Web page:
By Ryan Veazey
Aug 20, 2018
Software development was one of those jobs that was supposed to lead the way in teleworking. With the rise of affordable high speed Internet connections and portable computers, it seemed like a perfect job to do from home. Many workplaces, and workers, however, strongly prefer working together in the same physical location. Here are a few reasons why:
Rubber ducking is a technique where you explain to a person (or an innate object, such as a duck) a problem you are working through. Sometimes just the act of explaining a situation can elicit a solution or a new avenue of investigation. Explaining to an actual person can be a more effective variant for some people.
In addition to simply listening to a problem, coworkers can give advice! Another developer may have run across the same problem or seen something similar in the last. Sometimes they can offer alternative algorithms, libraries, or platforms.
As you develop in your career, you will often become the person who gives advice to other developers. This isn’t just great for the people receiving advice. Thinking through someone else’s problem can be a welcome break from your own, and it can help you to deepen your understanding or when and why to apply certain strategies.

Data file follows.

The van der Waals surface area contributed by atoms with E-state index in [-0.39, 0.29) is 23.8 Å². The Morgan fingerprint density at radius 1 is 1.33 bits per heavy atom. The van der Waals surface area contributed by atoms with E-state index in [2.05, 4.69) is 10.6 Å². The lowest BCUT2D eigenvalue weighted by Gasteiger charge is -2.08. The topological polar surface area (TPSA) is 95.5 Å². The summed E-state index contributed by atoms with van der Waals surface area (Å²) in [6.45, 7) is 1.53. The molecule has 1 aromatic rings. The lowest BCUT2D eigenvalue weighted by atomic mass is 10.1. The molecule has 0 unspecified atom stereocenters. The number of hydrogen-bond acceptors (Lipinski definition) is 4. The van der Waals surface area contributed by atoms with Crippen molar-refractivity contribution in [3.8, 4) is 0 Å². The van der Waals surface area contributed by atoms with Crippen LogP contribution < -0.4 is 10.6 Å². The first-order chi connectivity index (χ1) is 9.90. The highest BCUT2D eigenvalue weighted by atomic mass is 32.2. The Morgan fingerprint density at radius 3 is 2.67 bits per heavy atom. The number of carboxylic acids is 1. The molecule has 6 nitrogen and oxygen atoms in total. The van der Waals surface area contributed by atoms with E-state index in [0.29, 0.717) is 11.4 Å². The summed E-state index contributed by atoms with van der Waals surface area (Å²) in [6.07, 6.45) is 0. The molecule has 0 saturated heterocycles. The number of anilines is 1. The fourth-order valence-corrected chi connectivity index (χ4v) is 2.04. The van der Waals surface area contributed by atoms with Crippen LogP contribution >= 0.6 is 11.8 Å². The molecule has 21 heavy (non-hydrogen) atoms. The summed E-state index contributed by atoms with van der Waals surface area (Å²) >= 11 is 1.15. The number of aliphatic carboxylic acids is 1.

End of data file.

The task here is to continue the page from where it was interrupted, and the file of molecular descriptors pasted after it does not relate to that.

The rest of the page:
It’s easy to get trapped into a very narrow way of thinking when you’re working alone. It’s helpful to get feedback from a variety of different viewpoints. There’s a lot of missed opportunity when backend developers are isolated from front end developers, or when user experience is developed with input for a narrow subset of the user base.
A lot of great stuff gets overheard in an office. Sometimes it’s about that new poke restaurant opening up down the street (which is a pretty great thing to overhear as well), but sometimes it’s about a new tool or project or team that you might be interested in. All sorts of side projects end up becoming great features or products.
It may not be fair, but a lot of career advancement depends on being literally visible. It’s much easier to be viewed as a leader or a senior team member when you’re seen helping your team. This is especially important at larger workplaces where your advancement may depend on peer feedback.